For the correlationist, according to Meillassoux, ancestral statements when taken literally must be false as they purport to make claims about being independent of correlation to thought. Meillassoux is quick to point out that the correlationist will add that in no way does their position conflict with the actual practice of science.
Doubtless, where science is concerned, philosophers have become modest– and even prudent. Thus, a philosopher will generally begin with an assurance to the effect that his theories in no way interfere with the work of the scientist, and that the manner in which the latter understands her own research is perfectly legitimate. But he will immediately add (or say to himself): legitimate, as far as it goes. What he means is that although it is normal, and even natural, for the scientist to adopt a spontaneously realist attitude, which she shares with the ‘ordinary man’, the philosopher possesses a specific type of knowledge which imposes a correction [my emphasis] upon science’s ancestral statements– a correction which seems to be minimal, but which suffices to introduce us to another dimension of thought in its relation to being. (13)
This “correction”, of course, will consist in the addition of thought to these statements about being as a necessary correlationist relation. In other words, the correlationist will claim that ancestral statements appear ancestral for us based on the correlationist relation between thought and being governing givenness or manifestation. Thus, the correlationist must argue that ancestral statements are retrogressions based on the present. That is, based on the correlative structure that governs the relation between thought and being in our present (where humans do exist), we retrodict this structure into a past preceding the existence of humans. In short, the ancestral statement is given a counter-factual interpretation like the one given about the bottom of the ocean above. Were humans to have existed during these events, the rejoinder goes, they would have been given in this way.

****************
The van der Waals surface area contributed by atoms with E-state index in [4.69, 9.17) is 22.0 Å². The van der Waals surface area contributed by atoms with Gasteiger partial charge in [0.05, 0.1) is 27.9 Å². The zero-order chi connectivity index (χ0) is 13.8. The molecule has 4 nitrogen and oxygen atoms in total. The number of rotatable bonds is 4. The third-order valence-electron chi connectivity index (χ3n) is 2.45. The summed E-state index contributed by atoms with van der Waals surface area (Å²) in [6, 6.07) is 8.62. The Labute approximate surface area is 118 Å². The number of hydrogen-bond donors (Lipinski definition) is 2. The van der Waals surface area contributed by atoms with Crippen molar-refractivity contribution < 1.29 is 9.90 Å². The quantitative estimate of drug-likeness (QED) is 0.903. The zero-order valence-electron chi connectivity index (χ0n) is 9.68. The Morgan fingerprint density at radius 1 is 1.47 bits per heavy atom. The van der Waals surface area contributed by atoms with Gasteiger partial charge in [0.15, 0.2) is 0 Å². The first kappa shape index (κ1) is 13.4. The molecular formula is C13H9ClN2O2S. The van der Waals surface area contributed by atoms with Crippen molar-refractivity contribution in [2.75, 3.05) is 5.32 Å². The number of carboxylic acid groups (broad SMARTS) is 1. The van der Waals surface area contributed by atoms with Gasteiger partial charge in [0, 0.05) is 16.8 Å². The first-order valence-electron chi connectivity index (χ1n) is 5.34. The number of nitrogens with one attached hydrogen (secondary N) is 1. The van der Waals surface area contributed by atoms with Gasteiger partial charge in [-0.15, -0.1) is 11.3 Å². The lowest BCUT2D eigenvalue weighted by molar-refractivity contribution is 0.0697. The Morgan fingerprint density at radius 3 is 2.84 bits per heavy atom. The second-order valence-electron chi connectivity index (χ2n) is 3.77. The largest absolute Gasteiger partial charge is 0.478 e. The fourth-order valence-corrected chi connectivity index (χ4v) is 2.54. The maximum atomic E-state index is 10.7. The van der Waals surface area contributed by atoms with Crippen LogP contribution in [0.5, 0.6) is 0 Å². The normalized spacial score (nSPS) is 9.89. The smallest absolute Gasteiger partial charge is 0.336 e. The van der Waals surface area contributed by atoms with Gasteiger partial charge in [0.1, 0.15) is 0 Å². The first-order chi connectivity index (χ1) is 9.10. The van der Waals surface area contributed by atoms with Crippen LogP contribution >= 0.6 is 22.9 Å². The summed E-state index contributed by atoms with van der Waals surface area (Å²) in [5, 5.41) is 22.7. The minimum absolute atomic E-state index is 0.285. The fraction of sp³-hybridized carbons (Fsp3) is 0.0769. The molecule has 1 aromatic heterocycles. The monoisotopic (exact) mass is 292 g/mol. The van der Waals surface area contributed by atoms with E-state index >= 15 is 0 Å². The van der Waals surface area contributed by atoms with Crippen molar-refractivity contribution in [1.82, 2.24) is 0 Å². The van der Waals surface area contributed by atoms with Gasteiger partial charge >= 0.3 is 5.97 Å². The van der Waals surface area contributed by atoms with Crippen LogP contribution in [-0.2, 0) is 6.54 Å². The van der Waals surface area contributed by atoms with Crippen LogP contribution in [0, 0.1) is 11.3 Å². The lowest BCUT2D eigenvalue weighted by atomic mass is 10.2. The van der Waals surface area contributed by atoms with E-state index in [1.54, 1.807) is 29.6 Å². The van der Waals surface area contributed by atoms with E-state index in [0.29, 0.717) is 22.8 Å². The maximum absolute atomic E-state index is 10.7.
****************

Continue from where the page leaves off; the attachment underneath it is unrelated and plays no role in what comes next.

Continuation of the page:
For the correlationist, according to Meillassoux, the realist interpretation of ancestral statements cannot but lead to a “tissue of absurdities” (14).
First, it entails that being is not co-extensive with manifestation, since events have occurred in the past which were not manifest to anyone;
Second, it entails that what is preceded in time the manifestation of what is;
Third, it entails that manifestation itself emerged in time and space, and that consequently manifestation is not the givenness of a world, but rather an intra-worldly occurrence;